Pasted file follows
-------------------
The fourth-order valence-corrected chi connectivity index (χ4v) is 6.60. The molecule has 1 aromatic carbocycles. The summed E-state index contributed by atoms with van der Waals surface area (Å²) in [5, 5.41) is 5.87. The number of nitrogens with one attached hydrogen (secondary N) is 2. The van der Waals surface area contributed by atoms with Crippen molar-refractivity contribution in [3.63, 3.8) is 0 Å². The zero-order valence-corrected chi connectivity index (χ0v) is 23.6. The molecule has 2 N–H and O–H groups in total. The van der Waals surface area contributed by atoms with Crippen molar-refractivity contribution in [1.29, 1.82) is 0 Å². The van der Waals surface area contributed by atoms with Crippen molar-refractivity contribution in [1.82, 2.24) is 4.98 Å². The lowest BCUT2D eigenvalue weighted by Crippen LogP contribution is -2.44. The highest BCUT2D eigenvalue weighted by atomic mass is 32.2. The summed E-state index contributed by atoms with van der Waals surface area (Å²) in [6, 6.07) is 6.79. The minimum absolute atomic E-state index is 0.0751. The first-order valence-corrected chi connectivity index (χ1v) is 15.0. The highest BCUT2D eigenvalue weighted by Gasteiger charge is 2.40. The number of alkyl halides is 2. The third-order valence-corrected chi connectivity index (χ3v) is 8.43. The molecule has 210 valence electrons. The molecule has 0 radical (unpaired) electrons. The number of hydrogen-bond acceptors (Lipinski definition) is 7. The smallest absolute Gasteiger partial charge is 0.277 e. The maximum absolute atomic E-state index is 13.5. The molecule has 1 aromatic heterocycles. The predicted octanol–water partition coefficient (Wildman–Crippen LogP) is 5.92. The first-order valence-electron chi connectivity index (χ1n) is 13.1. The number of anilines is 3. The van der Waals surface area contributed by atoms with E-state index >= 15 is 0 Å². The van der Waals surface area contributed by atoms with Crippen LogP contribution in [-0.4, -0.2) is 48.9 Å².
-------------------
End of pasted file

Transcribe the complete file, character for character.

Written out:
The fourth-order valence-corrected chi connectivity index (χ4v) is 6.60. The molecule has 1 aromatic carbocycles. The summed E-state index contributed by atoms with van der Waals surface area (Å²) in [5, 5.41) is 5.87. The number of nitrogens with one attached hydrogen (secondary N) is 2. The van der Waals surface area contributed by atoms with Crippen molar-refractivity contribution in [3.63, 3.8) is 0 Å². The zero-order valence-corrected chi connectivity index (χ0v) is 23.6. The molecule has 2 N–H and O–H groups in total. The van der Waals surface area contributed by atoms with Crippen molar-refractivity contribution in [1.29, 1.82) is 0 Å². The van der Waals surface area contributed by atoms with Crippen molar-refractivity contribution in [1.82, 2.24) is 4.98 Å². The lowest BCUT2D eigenvalue weighted by Crippen LogP contribution is -2.44. The highest BCUT2D eigenvalue weighted by atomic mass is 32.2. The summed E-state index contributed by atoms with van der Waals surface area (Å²) in [6, 6.07) is 6.79. The minimum absolute atomic E-state index is 0.0751. The first-order valence-corrected chi connectivity index (χ1v) is 15.0. The highest BCUT2D eigenvalue weighted by Gasteiger charge is 2.40. The number of alkyl halides is 2. The third-order valence-corrected chi connectivity index (χ3v) is 8.43. The molecule has 210 valence electrons. The molecule has 0 radical (unpaired) electrons. The number of hydrogen-bond acceptors (Lipinski definition) is 7. The smallest absolute Gasteiger partial charge is 0.277 e. The maximum absolute atomic E-state index is 13.5. The molecule has 1 aromatic heterocycles. The predicted octanol–water partition coefficient (Wildman–Crippen LogP) is 5.92. The first-order valence-electron chi connectivity index (χ1n) is 13.1. The number of anilines is 3. The van der Waals surface area contributed by atoms with E-state index >= 15 is 0 Å². The van der Waals surface area contributed by atoms with Crippen LogP contribution in [-0.4, -0.2) is 48.9 Å².